New York State Attorney General Letitia James today announced the state’s intention to dissolve the National Rifle Association (NRA). Founded in Manhattan nearly 150 years ago with a New York state charter, the NRA rose from a group of riflemen to a national power thanks to a 1873 rifle-shooting tournament in the future New York City borough of Queens.
The NRA’s 1871 start was inspired by a long-range rifle-shooting tournament that was hosted by England’s National Rifle Association in the London village of Wimbledon.
On September 28, 1871, 19 days before New York granted its charter to the NRA, the New York Times reported of the NRA plans under the headline “The New Rifle Club.” The Times concluded, “To carry off the prize of marksmanship from a field of skilled contestants would be a triumph that any gentleman might justly be proud of. Perhaps before many years, we shall have our American Wimbledon.”
In 1873, four years before Wimbledon would commence its now-famed tennis championship, Ireland won the Wimbledon rifle tournament. That June, the American NRA formally opened its first rifle range facility, on Queens farmland. Queens would become a New York City borough in 1898.
Named Creedmoor for the Creed family that had owned the farmland and the moor-like condition of the grounds when the NRA took over, the association’s 70-acre Queens Village property was, according to the NRA’s website, purchased “with financial help from New York State.” During the week following the opening, Army and Navy Journal reported, “no rifle association in the world, so far as we know, can claim ownership of a range better.”
To determine a “world” champion, the Irish team issued a challenge for a match against the American NRA. The Americans accepted. With ample promotion by the New York Herald — guided by the newspaper’s publisher, an NRA member — the event was held at the Creedmoor range on September 26, 1874, with targets placed 800, 900 and 1,000 yards away from the rifleman position.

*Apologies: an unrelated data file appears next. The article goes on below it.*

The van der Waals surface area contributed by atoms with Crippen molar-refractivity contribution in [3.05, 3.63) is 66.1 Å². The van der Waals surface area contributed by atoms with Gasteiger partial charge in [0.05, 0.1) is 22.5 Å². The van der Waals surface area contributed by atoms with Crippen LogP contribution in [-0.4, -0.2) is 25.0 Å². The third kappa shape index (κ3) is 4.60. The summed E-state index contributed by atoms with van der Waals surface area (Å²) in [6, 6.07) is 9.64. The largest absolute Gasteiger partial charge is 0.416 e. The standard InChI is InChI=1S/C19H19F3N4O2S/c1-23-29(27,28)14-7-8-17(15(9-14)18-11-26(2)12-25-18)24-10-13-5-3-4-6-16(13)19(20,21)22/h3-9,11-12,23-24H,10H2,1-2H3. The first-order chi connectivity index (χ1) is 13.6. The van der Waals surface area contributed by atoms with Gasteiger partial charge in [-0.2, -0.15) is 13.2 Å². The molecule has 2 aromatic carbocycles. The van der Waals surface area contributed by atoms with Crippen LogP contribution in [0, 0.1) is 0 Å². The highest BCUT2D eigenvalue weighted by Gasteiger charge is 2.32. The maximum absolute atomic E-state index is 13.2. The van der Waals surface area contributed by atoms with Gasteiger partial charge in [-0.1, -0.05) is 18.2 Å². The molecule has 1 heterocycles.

Nearly 8,000 spectators arrived at Creedmoor on event day. After hours of a close match in hot weather, the Irish led, 931-930. The American NRA’s John Bodine prepared to step forward to take the last shot.
To quench his thirst, Bodine accepted a bottle of ginger beer from another competitor. The heat caused the bottle to explode, leaving substantial cuts in Bodine’s right hand. He refused help from a British rifleman who had been an Army surgeon, and self-bandaged his bloody hand with a handkerchief.
A bullseye shot would garner four points and the win for the Americans. NRA co-founder George Wingate later wrote, “Every one of thousands of pairs of eyes present at once shifted from the man to the target, a little post a half mile off. When the spat of bullet on the iron target was heard, it was followed by a roar from the crowd. ‘He’s on,’ and then came slowly into sight a large white disk which showed the bullseye had been made, and the match won by the American team. Pandemonium broke loose, and the sky was darkened with hats that were thrown into the air.”
Bodine had used a type of Remington rifle that became universally known as a Creedmoor rifle. Proclaims Greater New York investigative reporter Frank Smyth in his 2020 book, The NRA: The Unauthorized History, “The victory over the Irish, the reigning Wimbledon champion, put Creedmoor on the map and marked the real emergence of the American NRA.”
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